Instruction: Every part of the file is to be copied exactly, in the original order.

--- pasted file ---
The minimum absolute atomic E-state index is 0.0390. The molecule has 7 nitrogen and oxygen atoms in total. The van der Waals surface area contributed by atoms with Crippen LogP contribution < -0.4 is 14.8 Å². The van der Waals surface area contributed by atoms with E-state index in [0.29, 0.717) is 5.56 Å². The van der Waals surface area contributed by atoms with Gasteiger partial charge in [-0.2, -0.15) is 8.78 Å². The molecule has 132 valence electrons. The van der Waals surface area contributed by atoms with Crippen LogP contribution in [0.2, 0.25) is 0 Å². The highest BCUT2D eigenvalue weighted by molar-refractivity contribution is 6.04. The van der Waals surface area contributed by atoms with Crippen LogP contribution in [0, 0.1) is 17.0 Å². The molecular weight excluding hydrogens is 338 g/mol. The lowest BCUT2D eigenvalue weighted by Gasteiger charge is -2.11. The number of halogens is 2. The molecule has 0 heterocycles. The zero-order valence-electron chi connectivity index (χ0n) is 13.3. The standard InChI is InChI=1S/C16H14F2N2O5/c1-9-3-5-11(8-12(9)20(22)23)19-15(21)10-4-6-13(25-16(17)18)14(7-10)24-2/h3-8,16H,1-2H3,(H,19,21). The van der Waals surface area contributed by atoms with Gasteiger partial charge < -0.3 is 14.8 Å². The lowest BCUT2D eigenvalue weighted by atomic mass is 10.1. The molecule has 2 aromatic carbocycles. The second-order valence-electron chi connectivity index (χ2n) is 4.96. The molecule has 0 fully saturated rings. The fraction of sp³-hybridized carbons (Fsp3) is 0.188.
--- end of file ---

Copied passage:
The minimum absolute atomic E-state index is 0.0390. The molecule has 7 nitrogen and oxygen atoms in total. The van der Waals surface area contributed by atoms with Crippen LogP contribution < -0.4 is 14.8 Å². The van der Waals surface area contributed by atoms with E-state index in [0.29, 0.717) is 5.56 Å². The van der Waals surface area contributed by atoms with Gasteiger partial charge in [-0.2, -0.15) is 8.78 Å². The molecule has 132 valence electrons. The van der Waals surface area contributed by atoms with Crippen LogP contribution in [0.2, 0.25) is 0 Å². The highest BCUT2D eigenvalue weighted by molar-refractivity contribution is 6.04. The van der Waals surface area contributed by atoms with Crippen LogP contribution in [0, 0.1) is 17.0 Å². The molecular weight excluding hydrogens is 338 g/mol. The lowest BCUT2D eigenvalue weighted by Gasteiger charge is -2.11. The number of halogens is 2. The molecule has 0 heterocycles. The zero-order valence-electron chi connectivity index (χ0n) is 13.3. The standard InChI is InChI=1S/C16H14F2N2O5/c1-9-3-5-11(8-12(9)20(22)23)19-15(21)10-4-6-13(25-16(17)18)14(7-10)24-2/h3-8,16H,1-2H3,(H,19,21). The van der Waals surface area contributed by atoms with Gasteiger partial charge < -0.3 is 14.8 Å². The lowest BCUT2D eigenvalue weighted by atomic mass is 10.1. The molecule has 2 aromatic carbocycles. The second-order valence-electron chi connectivity index (χ2n) is 4.96. The molecule has 0 fully saturated rings. The fraction of sp³-hybridized carbons (Fsp3) is 0.188.